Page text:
Five common teas with great health benefits
Like black tea, chamomile tea can also heal skin conditions, cuts and wounds.
With the rainy season setting in, warming up with a hot cup of tea may provide more health benefits than just regulating body temperature.
This tea may be the most common tea available in Indonesia, as most tea plantations grow black tea.
Rich in flavonoids (plant chemicals that fight inflammation), this tea may help relieve symptoms of an allergic reaction. Weight loss is also a possible benefit, as it is found that black tea may increase good bacteria in the body’s digestive system.
According to Reader’s Digest, black tea has other additional non-drinking related benefits, such as mending cuts and scrapes, killing foot odor, improving gum health, helping with eye irritation and healing cold sores, among other things.
Another tea named after a color that is also fairly easy to acquire in any part of Southeast Asia is green tea.
This tea contains an antioxidant compound called catechin. According to Livestrong, a few cups of green tea a day, typically three cups a day, is recommended as it provides 240 to 320 milligrams of active antioxidant compounds.
According to Healthline, green tea can help burn fat and improve physical performance by boosting metabolic rates. Other benefits include possibly lowering the risk of developing breast cancer, prostate cancer and colorectal cancer, among other benefits.
The chamomile flower grows naturally in several places in the world; making it one of the most common and easy-to-obtain teas, especially in parts of Asia, Europe, Australia and North America.
According to NDTV, an aromatic chemical compound called chamazulene can be found in the flower used in this tea. This chemical boasts analgesic, antispasmodic and anti-inflammatory properties.
The scent of Chamomile is known to help one relax, but drinking the tea may also greatly promote sleep and could possibly help treat insomnia, colds, reduce muscle and menstrual pains and helps soothe stomach aches. Like black tea, chamomile tea can also heal skin conditions, cuts and wounds.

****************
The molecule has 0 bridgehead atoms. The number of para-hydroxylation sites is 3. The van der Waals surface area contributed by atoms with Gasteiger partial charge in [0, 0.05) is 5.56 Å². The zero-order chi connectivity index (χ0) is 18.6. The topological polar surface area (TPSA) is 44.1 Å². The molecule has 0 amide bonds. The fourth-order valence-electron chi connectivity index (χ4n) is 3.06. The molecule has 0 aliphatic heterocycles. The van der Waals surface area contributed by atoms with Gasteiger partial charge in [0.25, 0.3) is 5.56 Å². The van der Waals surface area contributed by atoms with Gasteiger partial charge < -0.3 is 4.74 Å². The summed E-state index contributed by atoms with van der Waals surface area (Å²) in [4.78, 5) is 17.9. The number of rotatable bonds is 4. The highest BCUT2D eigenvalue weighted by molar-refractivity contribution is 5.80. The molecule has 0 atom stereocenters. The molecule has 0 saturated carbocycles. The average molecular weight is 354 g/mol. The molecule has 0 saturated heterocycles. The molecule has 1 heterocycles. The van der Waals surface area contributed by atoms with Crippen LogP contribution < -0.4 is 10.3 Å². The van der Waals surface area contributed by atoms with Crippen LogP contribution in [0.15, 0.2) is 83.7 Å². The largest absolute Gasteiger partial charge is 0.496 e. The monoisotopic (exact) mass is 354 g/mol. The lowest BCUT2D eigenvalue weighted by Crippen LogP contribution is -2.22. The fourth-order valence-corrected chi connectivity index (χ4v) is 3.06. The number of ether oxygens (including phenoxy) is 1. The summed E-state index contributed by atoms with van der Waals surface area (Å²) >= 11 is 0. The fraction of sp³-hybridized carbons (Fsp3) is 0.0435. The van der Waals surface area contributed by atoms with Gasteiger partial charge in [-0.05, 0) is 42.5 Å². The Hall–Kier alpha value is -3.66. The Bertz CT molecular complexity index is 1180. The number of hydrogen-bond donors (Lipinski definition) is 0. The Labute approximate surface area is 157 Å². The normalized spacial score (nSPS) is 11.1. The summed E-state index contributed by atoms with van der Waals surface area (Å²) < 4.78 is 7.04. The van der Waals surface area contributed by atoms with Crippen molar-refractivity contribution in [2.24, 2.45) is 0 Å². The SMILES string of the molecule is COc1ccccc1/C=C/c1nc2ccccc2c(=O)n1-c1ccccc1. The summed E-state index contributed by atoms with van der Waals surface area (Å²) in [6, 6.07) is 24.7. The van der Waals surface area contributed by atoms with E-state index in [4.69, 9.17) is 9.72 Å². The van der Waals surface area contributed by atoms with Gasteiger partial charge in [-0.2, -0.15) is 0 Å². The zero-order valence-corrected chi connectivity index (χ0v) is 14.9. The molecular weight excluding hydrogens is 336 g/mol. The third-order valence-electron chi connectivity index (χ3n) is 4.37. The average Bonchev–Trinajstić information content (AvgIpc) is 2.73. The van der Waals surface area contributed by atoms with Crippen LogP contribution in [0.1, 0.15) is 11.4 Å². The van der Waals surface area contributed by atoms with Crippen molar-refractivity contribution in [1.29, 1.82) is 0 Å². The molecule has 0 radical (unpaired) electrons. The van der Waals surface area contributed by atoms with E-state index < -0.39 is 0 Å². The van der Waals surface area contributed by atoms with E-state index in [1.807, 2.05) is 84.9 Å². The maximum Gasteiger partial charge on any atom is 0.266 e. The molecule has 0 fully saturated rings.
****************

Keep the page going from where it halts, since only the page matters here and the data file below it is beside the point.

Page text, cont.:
This tropical flower grows naturally in parts of South East Asia and comes in many species. This plant is also known as mallow or rose mallow and other names in many parts of the world. Teas made from this flower are known to have a citrus taste, and can be used in many things other than tea such as homemade shampoo and in cooking.
According to Medical News Today, hibiscus tea can be used to decrease body temperature, regulate high blood pressure, soothe a sore throat and help treat the effects of heart disease.
Another very common tea in Europe and Asia, flavored after a popular Christmas candy also comes with helpful benefits. Like other teas on this list, consumption of peppermint tea can help with indigestion.
According to Healthline, the menthols, menthone and limonene found in peppermint have more to them than just their cooling effects and minty scent often used in everything from candies and gum to toothpaste. It can help relieve migraines and other forms of headaches, due to the fact that it is a muscle relaxant and pain reliever.
Peppermint is also known for being able to unclog mucus-filled sinuses when you have a cold, and may help ease the pain of menstrual cramps.
Teas are well-known to be a distinct part of many cultures and can provide much-needed relief during a long day at work, or as a treat for a wind-down with family or friends. It is also helpful that they can also be easily found in almost any store and supermarket.